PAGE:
Galileo's conflict with the Catholic Church began in 1610 when he published a series of newsletters titled Starry Messenger, which chronicled his astonishing observations. The most notable of his discoveries was the idea that the planets of our solar system revolve around the sun and not the earth known as the heliocentric theory. Church officials condemned his theory because it contradicted Holy Scripture and Christian teachings (Knoebel 2). This finding supported the Copernican model which the Catholic Church also rejected nearly forty years prior. In 1616, the Church warned Galileo not to defend or support the ideas of Copernicus. Although Galileo remained publicly silent, he continued with his studies. He went on to publish Dialogue Concerning the Two Chief World Systems. This book made it clear that Galileo still supported the Copernican theory and the pope angrily summoned him toRome to stand trial before the Inquisition. Under the threat of torture, Galileo read aloud and signed a confession before the court stating that Copernicus' ideas were false.Galileo was sentenced to house arrest until his death in 1642.
Even though the Catholic Church strongly opposed his findings, Galileo's books and findings still spread all over Europe and in 1992 Pope John Paul II officially acknowledged that Galileo's assertion that the earth does in fact revolve around the sun. The Pope's pronouncement was the result of a 13-year study of Galileo's findings by a Vatican science panel. The panel concluded that the Catholic Church was clearly wrong to condemn Galileo but that it had acted in good faith. The church leaders were working within the knowledge of their time and therefore, could not see how Galileo's discoveries could coincide with their interpretation of the Bible.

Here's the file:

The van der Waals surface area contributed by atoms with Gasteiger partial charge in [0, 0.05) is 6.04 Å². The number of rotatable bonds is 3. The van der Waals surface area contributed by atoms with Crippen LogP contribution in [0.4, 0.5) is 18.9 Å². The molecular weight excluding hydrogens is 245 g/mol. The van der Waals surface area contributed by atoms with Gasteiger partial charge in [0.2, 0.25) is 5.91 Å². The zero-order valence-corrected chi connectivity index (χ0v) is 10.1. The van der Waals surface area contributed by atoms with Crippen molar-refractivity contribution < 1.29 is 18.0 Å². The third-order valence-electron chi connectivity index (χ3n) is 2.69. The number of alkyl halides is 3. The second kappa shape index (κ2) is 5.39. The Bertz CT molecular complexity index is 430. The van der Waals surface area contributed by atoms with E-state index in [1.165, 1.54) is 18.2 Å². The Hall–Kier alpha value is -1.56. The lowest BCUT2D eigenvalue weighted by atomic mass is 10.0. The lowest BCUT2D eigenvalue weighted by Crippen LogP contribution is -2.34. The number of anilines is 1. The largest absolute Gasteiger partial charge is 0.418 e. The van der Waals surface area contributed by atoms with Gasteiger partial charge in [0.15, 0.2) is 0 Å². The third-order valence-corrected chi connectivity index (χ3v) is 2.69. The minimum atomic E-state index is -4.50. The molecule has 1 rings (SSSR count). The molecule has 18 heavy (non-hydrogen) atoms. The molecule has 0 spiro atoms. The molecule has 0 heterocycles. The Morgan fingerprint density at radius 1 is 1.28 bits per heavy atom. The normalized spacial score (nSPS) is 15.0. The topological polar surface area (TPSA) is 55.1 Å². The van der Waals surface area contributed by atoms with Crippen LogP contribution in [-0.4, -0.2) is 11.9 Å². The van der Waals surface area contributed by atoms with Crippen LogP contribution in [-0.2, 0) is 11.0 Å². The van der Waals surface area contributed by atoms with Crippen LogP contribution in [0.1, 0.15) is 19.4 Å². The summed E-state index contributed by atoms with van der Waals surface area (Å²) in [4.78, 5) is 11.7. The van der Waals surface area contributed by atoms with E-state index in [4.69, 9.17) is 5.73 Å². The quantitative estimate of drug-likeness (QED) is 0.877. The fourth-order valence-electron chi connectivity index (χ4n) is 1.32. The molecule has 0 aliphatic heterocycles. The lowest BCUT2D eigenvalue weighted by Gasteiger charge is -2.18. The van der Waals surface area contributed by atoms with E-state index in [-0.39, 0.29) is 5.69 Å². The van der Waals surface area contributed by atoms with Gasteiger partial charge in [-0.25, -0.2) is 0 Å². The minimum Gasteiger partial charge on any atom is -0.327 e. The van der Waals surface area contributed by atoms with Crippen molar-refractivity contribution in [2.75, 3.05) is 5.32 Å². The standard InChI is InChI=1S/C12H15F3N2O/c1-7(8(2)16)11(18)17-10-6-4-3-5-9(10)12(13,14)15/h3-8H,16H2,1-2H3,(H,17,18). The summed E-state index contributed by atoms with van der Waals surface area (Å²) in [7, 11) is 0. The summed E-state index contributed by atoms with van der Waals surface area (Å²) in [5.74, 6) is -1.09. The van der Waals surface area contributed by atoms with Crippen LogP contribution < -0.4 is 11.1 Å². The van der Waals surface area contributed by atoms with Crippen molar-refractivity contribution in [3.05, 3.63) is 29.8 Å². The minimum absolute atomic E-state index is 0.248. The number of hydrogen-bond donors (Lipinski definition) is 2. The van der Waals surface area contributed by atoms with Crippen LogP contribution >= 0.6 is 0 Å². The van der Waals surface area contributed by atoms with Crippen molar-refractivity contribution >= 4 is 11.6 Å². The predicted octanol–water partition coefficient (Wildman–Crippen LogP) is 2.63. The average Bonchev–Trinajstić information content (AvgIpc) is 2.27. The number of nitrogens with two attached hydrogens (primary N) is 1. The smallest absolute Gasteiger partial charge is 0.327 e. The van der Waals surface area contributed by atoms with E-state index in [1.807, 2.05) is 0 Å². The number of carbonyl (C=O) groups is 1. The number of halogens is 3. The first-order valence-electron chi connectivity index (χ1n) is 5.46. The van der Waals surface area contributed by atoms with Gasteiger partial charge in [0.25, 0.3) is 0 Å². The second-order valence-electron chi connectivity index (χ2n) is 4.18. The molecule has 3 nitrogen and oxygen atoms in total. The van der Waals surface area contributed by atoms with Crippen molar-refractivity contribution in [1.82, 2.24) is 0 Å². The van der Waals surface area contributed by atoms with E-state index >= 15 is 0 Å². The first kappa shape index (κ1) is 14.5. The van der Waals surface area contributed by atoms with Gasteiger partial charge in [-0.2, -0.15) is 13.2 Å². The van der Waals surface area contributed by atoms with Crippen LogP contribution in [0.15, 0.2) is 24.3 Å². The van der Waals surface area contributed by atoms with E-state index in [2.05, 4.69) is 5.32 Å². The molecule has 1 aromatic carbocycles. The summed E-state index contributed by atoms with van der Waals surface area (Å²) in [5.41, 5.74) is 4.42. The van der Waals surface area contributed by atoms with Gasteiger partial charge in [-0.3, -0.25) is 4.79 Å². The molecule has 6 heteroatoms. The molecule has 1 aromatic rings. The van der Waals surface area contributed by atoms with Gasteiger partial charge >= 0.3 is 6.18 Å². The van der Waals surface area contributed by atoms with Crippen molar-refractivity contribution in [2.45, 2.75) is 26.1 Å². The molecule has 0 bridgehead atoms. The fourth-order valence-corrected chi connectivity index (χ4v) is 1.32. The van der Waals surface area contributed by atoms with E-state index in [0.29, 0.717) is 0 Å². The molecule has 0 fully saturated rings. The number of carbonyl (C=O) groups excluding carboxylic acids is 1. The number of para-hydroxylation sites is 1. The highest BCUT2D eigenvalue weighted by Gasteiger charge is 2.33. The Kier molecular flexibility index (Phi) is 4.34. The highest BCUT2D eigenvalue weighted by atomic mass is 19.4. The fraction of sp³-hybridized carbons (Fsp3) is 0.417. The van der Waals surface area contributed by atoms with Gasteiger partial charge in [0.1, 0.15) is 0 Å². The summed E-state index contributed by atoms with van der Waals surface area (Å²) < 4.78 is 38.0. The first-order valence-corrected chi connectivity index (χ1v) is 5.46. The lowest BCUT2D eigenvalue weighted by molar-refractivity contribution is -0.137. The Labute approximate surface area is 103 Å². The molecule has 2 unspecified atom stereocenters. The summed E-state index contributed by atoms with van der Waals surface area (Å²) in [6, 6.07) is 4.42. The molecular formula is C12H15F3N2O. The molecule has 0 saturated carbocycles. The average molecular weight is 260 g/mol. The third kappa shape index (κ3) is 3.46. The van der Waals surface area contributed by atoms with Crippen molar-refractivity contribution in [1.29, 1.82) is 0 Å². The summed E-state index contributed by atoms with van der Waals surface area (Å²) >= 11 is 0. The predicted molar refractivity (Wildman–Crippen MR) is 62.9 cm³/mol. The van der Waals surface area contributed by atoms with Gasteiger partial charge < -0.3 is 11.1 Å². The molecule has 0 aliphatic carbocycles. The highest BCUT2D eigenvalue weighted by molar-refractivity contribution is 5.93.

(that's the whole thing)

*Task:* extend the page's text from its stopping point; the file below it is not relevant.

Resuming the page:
[...] Church officials condemned his theory because it “contradicted Holy Scripture and Christian teachings” (Knoebel 2). This finding supported the Copernican model which the Catholic Church also rejected nearly forty years prior. In 1616, the Church warned Galileo not to defend or support the ideas of Copernicus. Although Galileo remained publicly silent, he continued with his studies. He went on to publish Dialogue Concerning the Two Chief World Systems. This book made it clear that Galileo still supported the Copernican theory and the pope angrily summoned him toRome to stand trial before the Inquisition. [...]
[...] Although he made powerful enemies, Voltaire never resisted fighting for religious tolerance and freedom of speech. Galileo, Bacon and Descartes paved the way for Enlightenment thinkers, like Locke and Voltaire, and spurred on these philosophers to question the authority of the Catholic Church and its outdated beliefs. Knoebel, Edgar E. Classics of Western Thought: The Modern World. Harcourt Brace Jovanovich College Print. Outram, Dorinda. The Enlightenment. Cambridge University Press Print. [...]
[...] The revolution in scientific thinking that Copernicus and Galileo cultivated led to a new approach in science called the scientific method.This method is a logical procedure in which a question is formed arising from an observation, then a hypothesis, which is tested, and finally the data is analyzed to reach a new conclusion. This conclusion either disproves or confirms the hypothesis. The work of two important thinkers of the 1600s, Bacon and Descartes, helped to advance this new approach, as well as other major scientific revelations. Bacon was a politician and a businessman who took a scientific approach to philosophy. [...]
[...] He also criticized the way in which Aristotle and these scholars arrived at their conclusions. While they reasoned from abstract theories, Bacon argued scientists should experiment instead. He believed scientists should observe the world and gather information about it first and then draw conclusions from that information. Like Bacon, Descartes believed that the Catholic Church and scientists alike needed to reject old assumptions and teachings. However, rather than use experimentation, Descartes relied on mathematics and logic and through this, developed analytical geometry. [...]
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